The USDA’s Dietary Guideline recommends that we eat 3 to 3-1/2 cups of dried beans or peas per week. The Food Guide defines dry beans and peas as the mature forms of legumes such as kidney beans, pinto beans, lima beans, navy beans, soybeans, Great Northern white beans, black-eyed peas, and lentils. These foods, along with poultry, fish, eggs, nuts, and seeds are part of the Meat and Beans Group of the Food Pyramid.
The Meat and Beans Group group provides vital nutrients for the maintenance of your body. Dry beans and peas are one of the best forms of nutrition available to humans. They contain antioxidents that help protect us from the effects of aging and diseases. “Diets including beans may reduce your risk of heart disease and certain cancers,” according to a dietary guidance statement made by The American Dry Bean Board. Dry beans refer to those that are packaged in sealed bags and also those pre-cooked in cans. Canned beans are just as nutrition but higher in sodium.
Legumes are a rich source of plant protein. It is wise to consume foods like cooked dry beans, which are lower in saturated fat (1 g or less per serving) and cholesterol (20 mg or less per serving). Dry beans are an excellent source of fiber and provide important vitamins and minerals, including iron, zinc and potassium. They are a good source of folate, a B vitamin. Folate can help lower homocysteine, an amino acid that may be associated with increased heart disease risk.
Rich in complex carbohydrates, dry beans and peas are great foods for dieters. They have a very low glycemic index resulting in a slow release of glucose (sugar) into the bloodstream, giving you energy for a longer period.
They digest slowly; the fiber helps you feel satisfied between meals. In the digestive tract, the soluble fiber traps cholesterol-filled bile and removes it from the body before it is absorbed. According to health research, eating legumes may provide more protection against mortality than any other food group.
Studies suggest that Hispanic women have half the risk of breast cancer, perhaps because beans are eaten daily in most Hispanic households. They consume as many as 7 1/2 servings per week.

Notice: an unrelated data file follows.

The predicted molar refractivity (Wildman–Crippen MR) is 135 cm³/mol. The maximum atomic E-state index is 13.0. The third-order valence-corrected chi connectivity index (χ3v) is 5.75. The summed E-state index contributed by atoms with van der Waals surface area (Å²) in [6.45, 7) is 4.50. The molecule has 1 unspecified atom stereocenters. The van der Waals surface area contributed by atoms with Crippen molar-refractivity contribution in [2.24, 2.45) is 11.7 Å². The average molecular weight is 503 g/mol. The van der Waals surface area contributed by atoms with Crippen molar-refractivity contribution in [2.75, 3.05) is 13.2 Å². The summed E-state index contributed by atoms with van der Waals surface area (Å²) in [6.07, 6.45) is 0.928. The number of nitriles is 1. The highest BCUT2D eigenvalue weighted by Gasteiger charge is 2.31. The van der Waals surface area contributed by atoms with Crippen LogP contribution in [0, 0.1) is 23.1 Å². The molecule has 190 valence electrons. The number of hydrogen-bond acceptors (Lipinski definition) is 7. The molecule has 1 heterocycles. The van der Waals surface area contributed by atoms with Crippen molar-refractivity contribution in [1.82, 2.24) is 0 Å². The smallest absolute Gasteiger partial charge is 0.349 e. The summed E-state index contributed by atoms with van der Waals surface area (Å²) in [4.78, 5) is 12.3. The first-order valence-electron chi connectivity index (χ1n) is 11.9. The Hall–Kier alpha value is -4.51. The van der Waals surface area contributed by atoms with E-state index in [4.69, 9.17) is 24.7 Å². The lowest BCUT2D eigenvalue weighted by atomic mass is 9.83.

Combinations of legumes, grains, nuts and seeds can provide high-quality plant proteins. Legumes and grains work well together as well as legumes or grains with nuts and seeds.
Soybeans are unique among beans because they contain all the essential amino acids need to make a complete protein, like meat. Tofu, soy milk, tempeh (from fermented soybeans) and soy flour are made from soybeans.
Peanuts are also a member of the legume family and a good source of protein, fiber, iron, magnesium, phosphorus and folate.
Most nuts are rich in potassium. Almonds are particularly nutritious; 100 g contains around 16 g protein. Walnuts and flax are an excellent source of essential fatty acids. Sunflower seeds, almonds and hazelnuts are a good source of vitamin E. Vitamin E is an antioxidant that helps protect vitamin A and essential fatty acids from cell oxidation. Nuts can become rancid quickly; store in the freezer if not eaten.
Watch your intake of the sodium found in canned foods and salted nuts. High-sodium, low-potassium diets can lead to high blood pressure, strokes and heart disease. Drain and rinse canned beans just before use, to remove about half the sodium.
Nuts ‘roasted’ commercially are often deep-fried and heavily salted. Buy plain, unsalted nuts and toast them at home, adding your own seasonings. Dry-roasted nuts that are not cooked in oil are a good choice. Low-salt versions are available.
Here are some dishes that will put legumes, grains, nuts and seeds in your diet.
Corn tortilla and beans
Black beans and rice
Peanut butter sandwich
Red beans and rice
Succotash (lima beans)
Boston baked beans
Refried beans (pinto beans)
Chili (red kidney beans, pinto beans, black beans)
Minestrone (chickpea or garbanzo)
Hummus (chickpea or garbanzo, sesame paste)
Stir-fried tofu with rice
Soup made with lentils or split peas
Salads with red kidney beans or garbanzo beans/nuts
Pesto (pine nuts or walnuts) over pasta
Toasted almonds or cashews in stir fry dishes
Ground pecan meal in breads, pancakes and cakes
African groundnut stew (peanuts)